The future of unknown conflict

The Atlantic Council introduced Dave Antony as a nonresident fellow for the Brent Scowcroft Center on International Security on October 1st, where he will be working on the “Art of Future War” project. The event, moderated by August Cole, the project’s director, featured everything from 3D printers to flying drones which served as the backdrop to Anthony’s visions of what the future of unknown conflict will look like and how the US government should prepare for future threats. Anthony is most known for his work with the Call of Duty video game franchise where he has worked as a writer and director of the game.

Anthony’s presentation included his description of the possible threats to the United States and around the world in the near future while also providing solutions for how the government should prepare against such dangers. The main theme of his presentation was that in order to prepare for the future, you have to “start from outside the box and work your way in,” meaning that the traditional political structure of the United States lacks the creativity to prepare for future attacks. He repeatedly hearkened on the idea that the US government is great at reacting to attacks and challenges, but the government is not proactive enough to ensure that these attacks and challenges do not occur.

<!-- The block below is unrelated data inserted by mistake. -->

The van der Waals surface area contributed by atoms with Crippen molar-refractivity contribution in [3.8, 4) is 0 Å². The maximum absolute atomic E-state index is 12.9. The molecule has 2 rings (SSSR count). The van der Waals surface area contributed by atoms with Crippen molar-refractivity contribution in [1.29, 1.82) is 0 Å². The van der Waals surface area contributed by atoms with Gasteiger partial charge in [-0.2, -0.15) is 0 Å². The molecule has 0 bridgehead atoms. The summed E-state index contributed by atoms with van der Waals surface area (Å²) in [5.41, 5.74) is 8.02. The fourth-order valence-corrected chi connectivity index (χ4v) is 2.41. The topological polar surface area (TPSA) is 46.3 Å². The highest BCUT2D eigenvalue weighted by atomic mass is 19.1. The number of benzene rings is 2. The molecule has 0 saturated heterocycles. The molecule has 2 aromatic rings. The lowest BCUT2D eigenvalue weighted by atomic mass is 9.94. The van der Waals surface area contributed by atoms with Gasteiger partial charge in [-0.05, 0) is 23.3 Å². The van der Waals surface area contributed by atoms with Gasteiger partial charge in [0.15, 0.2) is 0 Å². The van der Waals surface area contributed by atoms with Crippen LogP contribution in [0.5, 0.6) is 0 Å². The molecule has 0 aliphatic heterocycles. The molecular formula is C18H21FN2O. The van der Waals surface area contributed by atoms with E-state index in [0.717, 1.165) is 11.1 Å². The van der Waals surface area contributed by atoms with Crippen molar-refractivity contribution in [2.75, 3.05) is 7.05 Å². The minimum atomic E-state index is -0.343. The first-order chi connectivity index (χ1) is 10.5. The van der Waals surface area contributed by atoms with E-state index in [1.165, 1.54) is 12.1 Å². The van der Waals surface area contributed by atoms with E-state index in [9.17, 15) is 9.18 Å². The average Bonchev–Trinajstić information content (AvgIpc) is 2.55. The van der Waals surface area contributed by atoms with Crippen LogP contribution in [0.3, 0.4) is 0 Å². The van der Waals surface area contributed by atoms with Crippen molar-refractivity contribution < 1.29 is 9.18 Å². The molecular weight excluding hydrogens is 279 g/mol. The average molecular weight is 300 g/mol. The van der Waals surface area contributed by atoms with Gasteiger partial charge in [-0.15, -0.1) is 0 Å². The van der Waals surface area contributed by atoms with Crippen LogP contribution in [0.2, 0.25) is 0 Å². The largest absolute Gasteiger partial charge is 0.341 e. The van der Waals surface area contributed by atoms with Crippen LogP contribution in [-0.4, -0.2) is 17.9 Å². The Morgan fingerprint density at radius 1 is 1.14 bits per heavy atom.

In his presentation, Anthony showed clips of Hollywood films which showed scenes that portrayed events similar to those of the attacks of September 11, 2001 and Mumbai in 2008 before the actual attacks occurred. This message emphasized that the creative community of Hollywood and now video games have the foresight to assist the government to plan for what dangers may arise in the future. These dangers include profound artificial intelligence, drones, cyber hackers, and others. Ominously, Dave believes that “there are a lot more attacks coming soon.”

His solution to the government’s lack of proactivity is to think of future attacks as issues that will not happen in the future, but instead as attacks that have already occurred. An effective way to approach this way of thinking, he believes, is to make a list of likely attacks and to create solutions for each of them. In his view, many of the solutions to these problems would overlap, and making policy changes to address these solutions and problems may go a long way in preventing such attacks from occurring. Though he understands that such policy changes may be very costly, he believes that refusing to make these changes will be infinitely more expensive, as the next attack will “cost just the same or more as 9/11.”

Another point of emphasis on how to provide a creative impetus in the US government would be to improve communication and encourage productive debates between the government and the governed. Instead of having political leaders always thinking defensively, it would be much more beneficial and productive to think offensively in order to allow creativity and decisiveness to come out of the process. A method that he has employed in his creative background is to always consider the opposite point of view of your argument in order to focus and strengthen your argument to produce the best result. With this mindset and the proactive thought process about future attacks, Dave believes that the US government would have the skills necessary to prepare the country against any future crises that emerge.

The event was fantastic and the Scowcroft Center looks forward to hosting more events in the “Art of Future War” project series.

Related Experts: Dave Anthony and August Cole